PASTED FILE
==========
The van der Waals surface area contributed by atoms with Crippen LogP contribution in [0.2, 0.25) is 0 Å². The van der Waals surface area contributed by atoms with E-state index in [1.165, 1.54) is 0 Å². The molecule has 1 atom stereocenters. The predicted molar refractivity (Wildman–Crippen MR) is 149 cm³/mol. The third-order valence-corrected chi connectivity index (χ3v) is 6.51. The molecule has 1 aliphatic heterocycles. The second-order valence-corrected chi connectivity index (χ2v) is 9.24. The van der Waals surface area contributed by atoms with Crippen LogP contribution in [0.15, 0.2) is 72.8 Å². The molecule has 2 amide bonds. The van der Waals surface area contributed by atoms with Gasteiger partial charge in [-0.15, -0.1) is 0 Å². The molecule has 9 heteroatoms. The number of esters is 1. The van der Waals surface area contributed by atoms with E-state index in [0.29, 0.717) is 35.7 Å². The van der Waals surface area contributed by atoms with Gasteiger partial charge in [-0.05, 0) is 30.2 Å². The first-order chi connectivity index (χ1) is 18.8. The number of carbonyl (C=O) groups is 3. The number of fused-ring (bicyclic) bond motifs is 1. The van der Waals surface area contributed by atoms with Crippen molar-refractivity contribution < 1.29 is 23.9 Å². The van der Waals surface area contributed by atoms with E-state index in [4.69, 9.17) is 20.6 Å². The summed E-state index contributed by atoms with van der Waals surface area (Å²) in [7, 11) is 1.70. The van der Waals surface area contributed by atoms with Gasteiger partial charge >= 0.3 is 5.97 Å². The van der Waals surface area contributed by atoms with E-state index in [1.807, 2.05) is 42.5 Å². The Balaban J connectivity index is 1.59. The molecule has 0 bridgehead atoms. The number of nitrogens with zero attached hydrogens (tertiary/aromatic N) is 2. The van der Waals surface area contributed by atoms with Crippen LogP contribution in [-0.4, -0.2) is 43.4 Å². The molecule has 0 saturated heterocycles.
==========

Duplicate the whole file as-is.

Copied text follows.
The van der Waals surface area contributed by atoms with Crippen LogP contribution in [0.2, 0.25) is 0 Å². The van der Waals surface area contributed by atoms with E-state index in [1.165, 1.54) is 0 Å². The molecule has 1 atom stereocenters. The predicted molar refractivity (Wildman–Crippen MR) is 149 cm³/mol. The third-order valence-corrected chi connectivity index (χ3v) is 6.51. The molecule has 1 aliphatic heterocycles. The second-order valence-corrected chi connectivity index (χ2v) is 9.24. The van der Waals surface area contributed by atoms with Crippen LogP contribution in [0.15, 0.2) is 72.8 Å². The molecule has 2 amide bonds. The van der Waals surface area contributed by atoms with Gasteiger partial charge in [-0.15, -0.1) is 0 Å². The molecule has 9 heteroatoms. The number of esters is 1. The van der Waals surface area contributed by atoms with E-state index in [0.29, 0.717) is 35.7 Å². The van der Waals surface area contributed by atoms with Gasteiger partial charge in [-0.05, 0) is 30.2 Å². The first-order chi connectivity index (χ1) is 18.8. The number of carbonyl (C=O) groups is 3. The number of fused-ring (bicyclic) bond motifs is 1. The van der Waals surface area contributed by atoms with Crippen molar-refractivity contribution < 1.29 is 23.9 Å². The van der Waals surface area contributed by atoms with E-state index in [4.69, 9.17) is 20.6 Å². The summed E-state index contributed by atoms with van der Waals surface area (Å²) in [7, 11) is 1.70. The van der Waals surface area contributed by atoms with Gasteiger partial charge >= 0.3 is 5.97 Å². The van der Waals surface area contributed by atoms with E-state index in [1.807, 2.05) is 42.5 Å². The Balaban J connectivity index is 1.59. The molecule has 0 bridgehead atoms. The number of nitrogens with zero attached hydrogens (tertiary/aromatic N) is 2. The van der Waals surface area contributed by atoms with Crippen LogP contribution in [-0.4, -0.2) is 43.4 Å². The molecule has 0 saturated heterocycles.